The TISA venture illustrates how a company—Farmacias de la Comunidad—can enhance its competitiveness while simultaneously advancing the economic and social conditions in the communities in which it operates. In this way, TISA promotes ‘shared value’ by identifying and expanding the connections between societal and economic progress.

This local health store is part of the micro-franchise business model set up by Mercy Corps and the Linked Foundation, now owned by Farmacias de la Comunidad. Photo: Lindsay Murphy/Mercy Corps.
This local health store is part of the micro-franchise business model set up by Mercy Corps and the Linked Foundation, now owned by Farmacias de la Comunidad. Photo: Lindsay Murphy/Mercy Corps.

The business model
Entrepreneurs own and manage local microfranchise health stores, filling a badly needed public health and market niche. Microfranchise models, broadly defined, are small businesses run by entrepreneurs at the base of the socio-economic pyramid that can be easily operated and replicated. Using proven management strategies tailored to local needs and customs is key to their success, Farmacias de la Comunidad brings years of successful business practice to TISA, and local franchise ownership assures on-the-ground awareness of health needs.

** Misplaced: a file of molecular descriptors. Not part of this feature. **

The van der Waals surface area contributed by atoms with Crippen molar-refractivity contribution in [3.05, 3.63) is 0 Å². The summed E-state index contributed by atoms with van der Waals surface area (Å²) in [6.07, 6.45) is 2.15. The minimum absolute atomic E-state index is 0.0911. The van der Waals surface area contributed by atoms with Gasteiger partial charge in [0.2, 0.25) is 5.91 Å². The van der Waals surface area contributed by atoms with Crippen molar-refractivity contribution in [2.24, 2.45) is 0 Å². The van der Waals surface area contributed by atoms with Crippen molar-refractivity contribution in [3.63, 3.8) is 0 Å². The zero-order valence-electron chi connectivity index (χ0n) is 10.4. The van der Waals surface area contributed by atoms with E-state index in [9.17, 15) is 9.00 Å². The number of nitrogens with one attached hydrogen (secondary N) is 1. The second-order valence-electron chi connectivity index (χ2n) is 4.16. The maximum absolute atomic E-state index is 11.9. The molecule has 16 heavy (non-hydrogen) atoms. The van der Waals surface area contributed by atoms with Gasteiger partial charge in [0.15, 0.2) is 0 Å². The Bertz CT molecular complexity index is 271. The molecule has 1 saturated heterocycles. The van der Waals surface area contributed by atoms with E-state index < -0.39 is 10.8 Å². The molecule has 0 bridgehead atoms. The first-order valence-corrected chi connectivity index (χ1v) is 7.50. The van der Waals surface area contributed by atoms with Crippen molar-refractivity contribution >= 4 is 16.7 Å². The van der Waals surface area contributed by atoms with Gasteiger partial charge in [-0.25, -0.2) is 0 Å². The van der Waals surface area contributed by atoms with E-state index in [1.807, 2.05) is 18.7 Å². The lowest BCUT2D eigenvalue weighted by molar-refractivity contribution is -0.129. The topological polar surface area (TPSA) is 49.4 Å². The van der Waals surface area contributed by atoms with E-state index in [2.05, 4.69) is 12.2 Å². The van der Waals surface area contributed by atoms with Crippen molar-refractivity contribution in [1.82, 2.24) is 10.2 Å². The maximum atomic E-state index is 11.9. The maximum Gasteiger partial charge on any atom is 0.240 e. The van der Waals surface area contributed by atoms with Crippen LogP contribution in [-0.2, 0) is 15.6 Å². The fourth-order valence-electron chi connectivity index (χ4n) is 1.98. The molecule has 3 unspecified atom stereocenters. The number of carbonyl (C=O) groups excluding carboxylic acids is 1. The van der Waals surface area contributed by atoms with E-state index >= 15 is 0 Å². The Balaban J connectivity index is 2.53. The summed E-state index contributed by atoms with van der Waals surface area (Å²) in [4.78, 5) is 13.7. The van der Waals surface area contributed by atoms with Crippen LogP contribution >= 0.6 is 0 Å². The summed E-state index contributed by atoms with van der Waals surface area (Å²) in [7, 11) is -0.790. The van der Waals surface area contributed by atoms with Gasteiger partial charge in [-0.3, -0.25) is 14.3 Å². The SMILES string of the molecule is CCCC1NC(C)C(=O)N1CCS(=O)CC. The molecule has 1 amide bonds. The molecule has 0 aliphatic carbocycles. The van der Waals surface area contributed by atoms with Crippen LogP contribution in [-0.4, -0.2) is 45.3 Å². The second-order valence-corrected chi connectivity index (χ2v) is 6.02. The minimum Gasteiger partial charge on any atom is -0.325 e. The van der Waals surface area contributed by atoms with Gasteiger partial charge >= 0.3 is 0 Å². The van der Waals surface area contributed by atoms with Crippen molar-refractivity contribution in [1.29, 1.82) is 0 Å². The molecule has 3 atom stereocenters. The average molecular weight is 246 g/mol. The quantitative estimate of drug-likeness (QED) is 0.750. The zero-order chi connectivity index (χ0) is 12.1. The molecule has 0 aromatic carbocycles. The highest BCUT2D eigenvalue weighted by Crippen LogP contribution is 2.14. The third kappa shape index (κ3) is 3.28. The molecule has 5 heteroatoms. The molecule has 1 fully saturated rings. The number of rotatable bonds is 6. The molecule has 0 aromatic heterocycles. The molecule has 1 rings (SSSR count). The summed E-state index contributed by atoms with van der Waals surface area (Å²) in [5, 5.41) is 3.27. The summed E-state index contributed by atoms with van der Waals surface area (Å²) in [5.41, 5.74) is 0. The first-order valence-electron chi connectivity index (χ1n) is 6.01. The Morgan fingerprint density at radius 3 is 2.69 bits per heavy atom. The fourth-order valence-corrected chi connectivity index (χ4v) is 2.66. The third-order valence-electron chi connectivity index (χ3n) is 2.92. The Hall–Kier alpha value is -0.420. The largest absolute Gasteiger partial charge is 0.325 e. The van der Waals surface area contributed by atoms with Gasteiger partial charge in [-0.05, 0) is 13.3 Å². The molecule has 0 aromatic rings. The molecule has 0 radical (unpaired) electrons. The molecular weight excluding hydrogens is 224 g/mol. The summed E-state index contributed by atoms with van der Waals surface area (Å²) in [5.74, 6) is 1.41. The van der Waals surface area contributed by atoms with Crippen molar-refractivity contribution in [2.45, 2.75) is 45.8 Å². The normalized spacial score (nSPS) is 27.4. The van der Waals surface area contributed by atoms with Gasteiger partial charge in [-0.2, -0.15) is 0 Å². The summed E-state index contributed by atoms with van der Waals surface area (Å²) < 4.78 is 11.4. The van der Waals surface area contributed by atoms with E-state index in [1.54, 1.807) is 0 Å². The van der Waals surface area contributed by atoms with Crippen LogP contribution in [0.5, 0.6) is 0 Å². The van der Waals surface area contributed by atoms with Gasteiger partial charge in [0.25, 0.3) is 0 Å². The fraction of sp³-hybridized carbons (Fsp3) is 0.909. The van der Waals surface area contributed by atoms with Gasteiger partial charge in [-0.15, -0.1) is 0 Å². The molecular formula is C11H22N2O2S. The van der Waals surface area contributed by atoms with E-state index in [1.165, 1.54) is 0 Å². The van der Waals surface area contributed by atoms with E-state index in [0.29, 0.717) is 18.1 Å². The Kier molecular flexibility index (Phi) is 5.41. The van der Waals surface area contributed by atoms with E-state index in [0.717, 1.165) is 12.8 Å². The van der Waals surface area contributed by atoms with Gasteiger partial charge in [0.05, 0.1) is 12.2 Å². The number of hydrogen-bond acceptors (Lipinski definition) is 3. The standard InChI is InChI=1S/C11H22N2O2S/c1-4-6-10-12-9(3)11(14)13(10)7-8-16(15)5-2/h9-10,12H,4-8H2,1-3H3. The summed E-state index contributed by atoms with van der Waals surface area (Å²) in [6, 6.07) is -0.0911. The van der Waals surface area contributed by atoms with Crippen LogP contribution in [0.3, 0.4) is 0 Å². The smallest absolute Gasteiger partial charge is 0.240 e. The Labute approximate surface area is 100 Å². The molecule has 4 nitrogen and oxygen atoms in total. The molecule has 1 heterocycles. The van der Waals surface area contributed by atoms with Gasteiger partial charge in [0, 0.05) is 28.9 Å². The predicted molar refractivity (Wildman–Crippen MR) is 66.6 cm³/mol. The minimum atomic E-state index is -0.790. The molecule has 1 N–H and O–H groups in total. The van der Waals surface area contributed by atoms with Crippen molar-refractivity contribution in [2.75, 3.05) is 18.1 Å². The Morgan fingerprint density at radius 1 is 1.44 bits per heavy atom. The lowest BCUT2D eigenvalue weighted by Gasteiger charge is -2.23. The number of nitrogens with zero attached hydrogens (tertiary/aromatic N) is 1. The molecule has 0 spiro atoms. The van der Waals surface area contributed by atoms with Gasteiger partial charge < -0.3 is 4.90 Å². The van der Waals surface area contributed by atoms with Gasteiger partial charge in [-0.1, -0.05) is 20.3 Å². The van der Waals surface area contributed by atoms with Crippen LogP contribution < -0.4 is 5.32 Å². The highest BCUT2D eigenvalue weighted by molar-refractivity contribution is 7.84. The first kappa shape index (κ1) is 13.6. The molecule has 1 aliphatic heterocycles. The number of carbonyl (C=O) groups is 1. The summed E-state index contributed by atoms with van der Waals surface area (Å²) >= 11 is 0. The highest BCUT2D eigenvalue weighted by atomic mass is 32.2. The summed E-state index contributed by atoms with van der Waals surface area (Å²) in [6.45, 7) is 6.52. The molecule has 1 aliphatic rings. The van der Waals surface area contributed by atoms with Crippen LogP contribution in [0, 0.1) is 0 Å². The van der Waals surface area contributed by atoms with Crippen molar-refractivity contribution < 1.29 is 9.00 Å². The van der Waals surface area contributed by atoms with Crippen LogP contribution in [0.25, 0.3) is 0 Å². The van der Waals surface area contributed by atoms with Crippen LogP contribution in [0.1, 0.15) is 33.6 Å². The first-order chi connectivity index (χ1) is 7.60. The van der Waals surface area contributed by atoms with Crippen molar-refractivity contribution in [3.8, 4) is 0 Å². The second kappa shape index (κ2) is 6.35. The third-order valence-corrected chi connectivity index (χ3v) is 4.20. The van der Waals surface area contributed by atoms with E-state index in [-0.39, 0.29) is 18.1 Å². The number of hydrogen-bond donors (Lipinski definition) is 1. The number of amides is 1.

There are currently 36 stores, mostly located in the northern highlands of Guatemala. Luna’s goal is to expand to rural communities across the entire country.

Partners bring different skills to the table
Mercy Corps, a global non-governmental aid agency, and California-based Linked Foundation hatched a plan in 2008 to establish the original TISA business model. From the beginning, the aim was to successfully pilot the approach and then transition the TISA micro-franchises to a Guatemalan corporation for ongoing management and expansion across the country.